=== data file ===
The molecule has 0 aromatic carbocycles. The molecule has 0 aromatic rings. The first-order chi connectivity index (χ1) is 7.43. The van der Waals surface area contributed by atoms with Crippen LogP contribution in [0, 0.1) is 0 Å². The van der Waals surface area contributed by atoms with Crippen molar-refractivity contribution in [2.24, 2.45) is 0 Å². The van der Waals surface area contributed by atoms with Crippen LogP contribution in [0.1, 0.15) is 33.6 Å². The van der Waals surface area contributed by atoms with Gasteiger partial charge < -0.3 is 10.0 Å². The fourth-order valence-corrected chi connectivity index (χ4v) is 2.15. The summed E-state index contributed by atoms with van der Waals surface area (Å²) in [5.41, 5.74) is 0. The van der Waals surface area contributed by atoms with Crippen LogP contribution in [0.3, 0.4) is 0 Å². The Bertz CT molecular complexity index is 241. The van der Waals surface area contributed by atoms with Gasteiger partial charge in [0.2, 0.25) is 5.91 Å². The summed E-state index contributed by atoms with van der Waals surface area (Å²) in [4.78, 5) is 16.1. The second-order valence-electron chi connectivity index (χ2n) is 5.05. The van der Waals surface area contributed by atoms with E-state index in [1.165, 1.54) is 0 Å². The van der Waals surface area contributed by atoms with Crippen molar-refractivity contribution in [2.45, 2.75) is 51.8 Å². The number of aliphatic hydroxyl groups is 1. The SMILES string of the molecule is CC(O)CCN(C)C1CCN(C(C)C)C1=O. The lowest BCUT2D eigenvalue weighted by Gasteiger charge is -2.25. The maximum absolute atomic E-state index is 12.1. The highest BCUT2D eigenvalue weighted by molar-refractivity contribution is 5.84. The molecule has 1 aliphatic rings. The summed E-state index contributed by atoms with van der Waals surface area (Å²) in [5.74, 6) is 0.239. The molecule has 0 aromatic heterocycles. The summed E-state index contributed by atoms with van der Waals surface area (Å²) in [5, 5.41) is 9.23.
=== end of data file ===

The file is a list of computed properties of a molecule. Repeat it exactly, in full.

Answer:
The molecule has 0 aromatic carbocycles. The molecule has 0 aromatic rings. The first-order chi connectivity index (χ1) is 7.43. The van der Waals surface area contributed by atoms with Crippen LogP contribution in [0, 0.1) is 0 Å². The van der Waals surface area contributed by atoms with Crippen molar-refractivity contribution in [2.24, 2.45) is 0 Å². The van der Waals surface area contributed by atoms with Crippen LogP contribution in [0.1, 0.15) is 33.6 Å². The van der Waals surface area contributed by atoms with Gasteiger partial charge < -0.3 is 10.0 Å². The fourth-order valence-corrected chi connectivity index (χ4v) is 2.15. The summed E-state index contributed by atoms with van der Waals surface area (Å²) in [5.41, 5.74) is 0. The van der Waals surface area contributed by atoms with Crippen LogP contribution in [0.3, 0.4) is 0 Å². The Bertz CT molecular complexity index is 241. The van der Waals surface area contributed by atoms with Gasteiger partial charge in [0.2, 0.25) is 5.91 Å². The summed E-state index contributed by atoms with van der Waals surface area (Å²) in [4.78, 5) is 16.1. The second-order valence-electron chi connectivity index (χ2n) is 5.05. The van der Waals surface area contributed by atoms with E-state index in [1.165, 1.54) is 0 Å². The van der Waals surface area contributed by atoms with Crippen molar-refractivity contribution in [2.45, 2.75) is 51.8 Å². The number of aliphatic hydroxyl groups is 1. The SMILES string of the molecule is CC(O)CCN(C)C1CCN(C(C)C)C1=O. The lowest BCUT2D eigenvalue weighted by Gasteiger charge is -2.25. The maximum absolute atomic E-state index is 12.1. The highest BCUT2D eigenvalue weighted by molar-refractivity contribution is 5.84. The molecule has 1 aliphatic rings. The summed E-state index contributed by atoms with van der Waals surface area (Å²) in [5.74, 6) is 0.239. The molecule has 0 aromatic heterocycles. The summed E-state index contributed by atoms with van der Waals surface area (Å²) in [5, 5.41) is 9.23.